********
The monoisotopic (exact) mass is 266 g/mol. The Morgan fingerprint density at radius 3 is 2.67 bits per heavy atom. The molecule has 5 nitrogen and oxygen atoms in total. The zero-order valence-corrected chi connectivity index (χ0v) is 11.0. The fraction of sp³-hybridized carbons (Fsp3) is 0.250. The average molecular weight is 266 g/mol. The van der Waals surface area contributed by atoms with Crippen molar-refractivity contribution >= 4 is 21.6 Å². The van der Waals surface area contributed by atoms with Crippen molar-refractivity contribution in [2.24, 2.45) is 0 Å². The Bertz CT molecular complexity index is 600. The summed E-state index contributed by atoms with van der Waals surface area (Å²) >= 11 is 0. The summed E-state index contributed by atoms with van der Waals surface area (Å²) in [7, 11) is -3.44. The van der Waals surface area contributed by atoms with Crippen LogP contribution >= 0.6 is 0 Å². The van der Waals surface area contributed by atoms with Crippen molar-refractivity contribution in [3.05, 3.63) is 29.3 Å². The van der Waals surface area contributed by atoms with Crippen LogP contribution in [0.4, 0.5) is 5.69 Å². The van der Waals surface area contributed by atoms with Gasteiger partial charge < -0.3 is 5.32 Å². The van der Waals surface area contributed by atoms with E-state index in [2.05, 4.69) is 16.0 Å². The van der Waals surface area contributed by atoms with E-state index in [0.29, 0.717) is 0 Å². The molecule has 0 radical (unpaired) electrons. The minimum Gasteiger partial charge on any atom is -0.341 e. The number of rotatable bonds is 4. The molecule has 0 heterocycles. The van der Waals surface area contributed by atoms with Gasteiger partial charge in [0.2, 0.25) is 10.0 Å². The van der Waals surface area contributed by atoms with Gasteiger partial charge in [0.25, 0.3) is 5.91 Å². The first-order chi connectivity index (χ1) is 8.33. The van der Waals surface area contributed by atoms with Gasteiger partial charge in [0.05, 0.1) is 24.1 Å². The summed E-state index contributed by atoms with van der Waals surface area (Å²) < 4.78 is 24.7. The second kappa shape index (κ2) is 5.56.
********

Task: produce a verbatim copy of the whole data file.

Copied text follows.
The monoisotopic (exact) mass is 266 g/mol. The Morgan fingerprint density at radius 3 is 2.67 bits per heavy atom. The molecule has 5 nitrogen and oxygen atoms in total. The zero-order valence-corrected chi connectivity index (χ0v) is 11.0. The fraction of sp³-hybridized carbons (Fsp3) is 0.250. The average molecular weight is 266 g/mol. The van der Waals surface area contributed by atoms with Crippen molar-refractivity contribution >= 4 is 21.6 Å². The van der Waals surface area contributed by atoms with Crippen molar-refractivity contribution in [2.24, 2.45) is 0 Å². The Bertz CT molecular complexity index is 600. The summed E-state index contributed by atoms with van der Waals surface area (Å²) >= 11 is 0. The summed E-state index contributed by atoms with van der Waals surface area (Å²) in [7, 11) is -3.44. The van der Waals surface area contributed by atoms with Crippen LogP contribution >= 0.6 is 0 Å². The van der Waals surface area contributed by atoms with Crippen molar-refractivity contribution in [3.05, 3.63) is 29.3 Å². The van der Waals surface area contributed by atoms with Crippen LogP contribution in [0.4, 0.5) is 5.69 Å². The van der Waals surface area contributed by atoms with Gasteiger partial charge < -0.3 is 5.32 Å². The van der Waals surface area contributed by atoms with E-state index in [2.05, 4.69) is 16.0 Å². The van der Waals surface area contributed by atoms with E-state index in [0.29, 0.717) is 0 Å². The molecule has 0 radical (unpaired) electrons. The minimum Gasteiger partial charge on any atom is -0.341 e. The number of rotatable bonds is 4. The molecule has 0 heterocycles. The van der Waals surface area contributed by atoms with Gasteiger partial charge in [0.2, 0.25) is 10.0 Å². The van der Waals surface area contributed by atoms with Gasteiger partial charge in [0.25, 0.3) is 5.91 Å². The first-order chi connectivity index (χ1) is 8.33. The van der Waals surface area contributed by atoms with Gasteiger partial charge in [0.05, 0.1) is 24.1 Å². The summed E-state index contributed by atoms with van der Waals surface area (Å²) < 4.78 is 24.7. The second kappa shape index (κ2) is 5.56.